I recently attended a local Kiwanis meeting where we have guest speakers, and the last speakers were the co-owners of a new pot business that was buying a former restaurant/deli building in our area with the plan of producing baked pot edibles. What struck me by the presentation was how much emphasis they were putting on the medical-side of their production, and cannabis in general, but how their business name, and branding was clearly aimed at the recreational market. It was like they did not want to discuss recreational use at all and were making extra effort to present themselves as a pharmaceutical even though their medical product is only a fraction of what they intend to produce. Not that I mind much, but I thought it odd to not be publicly embracing that unless they think doing so would somehow generate local resistance. The presentation seemed a bit misleading on that point, wanting the feel good vibe of medical pot, while glossing over recreational.

So what is the point of all this rambling? In short it seems with legalization of recreational use, attitudes, particularly among younger people, have changed about pot, and they are perhaps trivializing its use, considering it in the same light as vaping tobacco and often seem to not care that it does have an effect on cognition, one that changes based on the strains and varieties, and given they are still not buying it legally, they have no idea what they are actually getting, but are willing to hop in the car and drive around right after smoking a bowl, and are quite willing to self-medicate with it too, despite never having seen a medical professional who is certified on the use and effects of medical cannabis, let alone getting a prescription for the formulations designed for medical use.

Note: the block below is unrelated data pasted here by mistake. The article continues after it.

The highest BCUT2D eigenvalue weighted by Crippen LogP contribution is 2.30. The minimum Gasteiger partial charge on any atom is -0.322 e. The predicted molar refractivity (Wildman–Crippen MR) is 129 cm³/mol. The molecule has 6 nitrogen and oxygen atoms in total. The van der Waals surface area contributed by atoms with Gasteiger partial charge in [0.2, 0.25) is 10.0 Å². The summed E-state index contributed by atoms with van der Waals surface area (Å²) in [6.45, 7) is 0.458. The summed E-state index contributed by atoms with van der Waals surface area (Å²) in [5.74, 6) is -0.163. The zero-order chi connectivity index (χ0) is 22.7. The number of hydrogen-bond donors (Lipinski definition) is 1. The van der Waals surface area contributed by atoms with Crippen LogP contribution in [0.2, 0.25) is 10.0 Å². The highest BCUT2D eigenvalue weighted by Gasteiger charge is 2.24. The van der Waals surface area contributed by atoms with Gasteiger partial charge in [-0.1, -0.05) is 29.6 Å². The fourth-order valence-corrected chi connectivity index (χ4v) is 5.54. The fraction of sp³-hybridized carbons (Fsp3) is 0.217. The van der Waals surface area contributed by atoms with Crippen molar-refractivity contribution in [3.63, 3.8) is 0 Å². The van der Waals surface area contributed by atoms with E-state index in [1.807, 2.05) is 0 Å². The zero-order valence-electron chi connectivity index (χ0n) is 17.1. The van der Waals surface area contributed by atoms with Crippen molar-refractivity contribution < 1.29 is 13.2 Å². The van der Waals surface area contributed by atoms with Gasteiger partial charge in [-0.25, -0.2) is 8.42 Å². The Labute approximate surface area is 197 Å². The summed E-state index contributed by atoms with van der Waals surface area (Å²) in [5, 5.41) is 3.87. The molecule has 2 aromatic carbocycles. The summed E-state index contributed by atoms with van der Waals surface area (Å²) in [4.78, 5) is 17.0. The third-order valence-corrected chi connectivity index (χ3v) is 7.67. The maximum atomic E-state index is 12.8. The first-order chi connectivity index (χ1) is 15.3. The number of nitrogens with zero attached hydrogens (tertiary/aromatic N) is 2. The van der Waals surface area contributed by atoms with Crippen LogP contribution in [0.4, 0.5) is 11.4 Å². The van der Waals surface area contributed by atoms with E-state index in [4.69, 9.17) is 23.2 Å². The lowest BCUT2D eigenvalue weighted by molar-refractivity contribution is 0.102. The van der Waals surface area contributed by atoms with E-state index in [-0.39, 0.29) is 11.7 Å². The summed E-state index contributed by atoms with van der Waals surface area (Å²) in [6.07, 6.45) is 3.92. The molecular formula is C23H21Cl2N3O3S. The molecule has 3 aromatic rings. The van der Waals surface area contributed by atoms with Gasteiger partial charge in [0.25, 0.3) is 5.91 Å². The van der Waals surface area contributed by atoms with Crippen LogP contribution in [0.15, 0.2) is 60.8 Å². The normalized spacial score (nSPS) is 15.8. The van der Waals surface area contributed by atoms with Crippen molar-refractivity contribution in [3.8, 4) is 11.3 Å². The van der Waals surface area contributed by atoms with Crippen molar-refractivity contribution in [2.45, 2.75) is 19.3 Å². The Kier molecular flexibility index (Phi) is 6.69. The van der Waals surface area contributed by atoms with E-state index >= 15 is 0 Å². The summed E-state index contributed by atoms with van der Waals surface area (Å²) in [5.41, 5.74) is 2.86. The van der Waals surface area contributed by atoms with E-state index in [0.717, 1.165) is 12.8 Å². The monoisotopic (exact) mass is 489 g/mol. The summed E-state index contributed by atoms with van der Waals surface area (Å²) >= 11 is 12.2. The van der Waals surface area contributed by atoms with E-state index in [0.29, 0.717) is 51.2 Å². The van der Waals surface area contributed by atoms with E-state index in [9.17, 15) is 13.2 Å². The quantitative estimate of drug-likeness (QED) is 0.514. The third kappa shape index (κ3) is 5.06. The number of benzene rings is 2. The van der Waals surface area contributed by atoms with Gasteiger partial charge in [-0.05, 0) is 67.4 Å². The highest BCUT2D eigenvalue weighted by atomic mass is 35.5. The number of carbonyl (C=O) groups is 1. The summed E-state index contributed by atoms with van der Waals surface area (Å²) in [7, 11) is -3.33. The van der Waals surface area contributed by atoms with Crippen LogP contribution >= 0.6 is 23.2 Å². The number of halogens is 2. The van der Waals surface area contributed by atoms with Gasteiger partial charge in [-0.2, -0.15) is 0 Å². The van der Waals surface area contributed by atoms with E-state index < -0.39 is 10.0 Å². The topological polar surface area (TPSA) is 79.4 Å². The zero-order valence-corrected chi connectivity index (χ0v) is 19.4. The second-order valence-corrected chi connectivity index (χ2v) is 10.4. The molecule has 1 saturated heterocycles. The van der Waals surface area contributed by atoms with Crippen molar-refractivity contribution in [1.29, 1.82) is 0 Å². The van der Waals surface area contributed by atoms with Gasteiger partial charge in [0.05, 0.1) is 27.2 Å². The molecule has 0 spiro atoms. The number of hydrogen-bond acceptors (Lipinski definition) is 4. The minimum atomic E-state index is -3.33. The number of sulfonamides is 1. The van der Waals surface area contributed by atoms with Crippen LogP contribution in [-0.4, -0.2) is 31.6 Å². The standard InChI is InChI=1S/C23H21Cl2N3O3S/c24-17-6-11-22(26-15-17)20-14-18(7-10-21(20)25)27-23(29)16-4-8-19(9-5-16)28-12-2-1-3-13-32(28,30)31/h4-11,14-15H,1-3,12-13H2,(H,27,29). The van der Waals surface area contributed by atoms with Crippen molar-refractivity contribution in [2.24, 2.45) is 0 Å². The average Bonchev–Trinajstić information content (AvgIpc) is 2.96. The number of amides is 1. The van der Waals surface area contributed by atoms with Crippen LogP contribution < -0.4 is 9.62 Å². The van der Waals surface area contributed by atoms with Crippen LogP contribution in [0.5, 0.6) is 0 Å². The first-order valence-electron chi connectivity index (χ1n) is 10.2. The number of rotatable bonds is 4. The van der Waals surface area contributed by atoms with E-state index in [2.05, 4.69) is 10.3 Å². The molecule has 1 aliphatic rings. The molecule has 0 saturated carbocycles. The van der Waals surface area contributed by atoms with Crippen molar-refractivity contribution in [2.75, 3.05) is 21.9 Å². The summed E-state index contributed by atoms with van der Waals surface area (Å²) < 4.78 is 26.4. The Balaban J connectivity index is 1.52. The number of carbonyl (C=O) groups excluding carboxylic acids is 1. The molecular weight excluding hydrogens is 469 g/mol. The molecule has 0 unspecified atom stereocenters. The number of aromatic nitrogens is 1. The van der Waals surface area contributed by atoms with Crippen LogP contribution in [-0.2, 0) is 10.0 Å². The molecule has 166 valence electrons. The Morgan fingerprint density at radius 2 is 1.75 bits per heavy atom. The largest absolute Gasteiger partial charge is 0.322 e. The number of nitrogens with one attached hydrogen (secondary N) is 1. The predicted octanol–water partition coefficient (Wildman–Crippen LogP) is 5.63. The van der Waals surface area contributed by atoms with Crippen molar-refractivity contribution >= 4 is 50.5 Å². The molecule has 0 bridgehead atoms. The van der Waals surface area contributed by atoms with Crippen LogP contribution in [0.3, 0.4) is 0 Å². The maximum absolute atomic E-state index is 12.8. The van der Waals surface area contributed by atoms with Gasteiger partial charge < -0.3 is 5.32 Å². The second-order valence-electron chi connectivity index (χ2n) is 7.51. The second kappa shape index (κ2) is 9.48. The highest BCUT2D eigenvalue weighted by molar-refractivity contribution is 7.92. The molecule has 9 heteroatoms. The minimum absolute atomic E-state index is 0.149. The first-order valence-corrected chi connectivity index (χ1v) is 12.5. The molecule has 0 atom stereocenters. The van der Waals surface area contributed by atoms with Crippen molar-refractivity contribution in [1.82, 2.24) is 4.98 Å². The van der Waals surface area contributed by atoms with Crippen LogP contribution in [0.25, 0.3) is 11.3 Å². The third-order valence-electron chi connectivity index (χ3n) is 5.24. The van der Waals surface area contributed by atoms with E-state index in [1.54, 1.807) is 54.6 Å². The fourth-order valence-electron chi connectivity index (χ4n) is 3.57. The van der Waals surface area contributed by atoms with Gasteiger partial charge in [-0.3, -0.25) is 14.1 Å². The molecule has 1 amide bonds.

They seem to think any weed is good as a medicine and really don’t want to be told otherwise. Add on to that the lack of discretion in consumption around some pretty obvious, public locations, enough to make the smell a regular fixture around town. They seem to view pot as the proverbial “free lunch,” that it is all upsides, no downsides, and are now behaving like there are no consequences to freewheeling consumption, like not being able to get a job due to failing a pee test, that is still a thing here, or the fact that possession is only legal up to an ounce. They also don’t seem to understand that reselling it to their friends is still very much illegal, making one a “dealer.”

Not to mention we are a border state, and live within 100 miles of a border crossing, making it so the Border Patrol can have random checkpoints, and for them, weed is still very illegal. Not to mention with the Coast Guard on our state ferry system.

The “in your face” consumption has actually led to some public figures who supported legalization to get buyer’s remorse. For instance, local Libertarian radio talk show host Dori Monson, on KIRO 97.3, is now regularly expressing regret over voting for legalization due many of the factors already listed, primarily concerning people simply not having any discretion at all in consumption, and failing on a large scale to actually learn about what it is they are consuming and how to responsibly manage it.

Stay up to date with the latest cannabis news from a Texas perspective by following the Texas Cannabis Report social media pages.

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Chris Edgin

Chris lives in Tacoma, Washington and works in the IT field.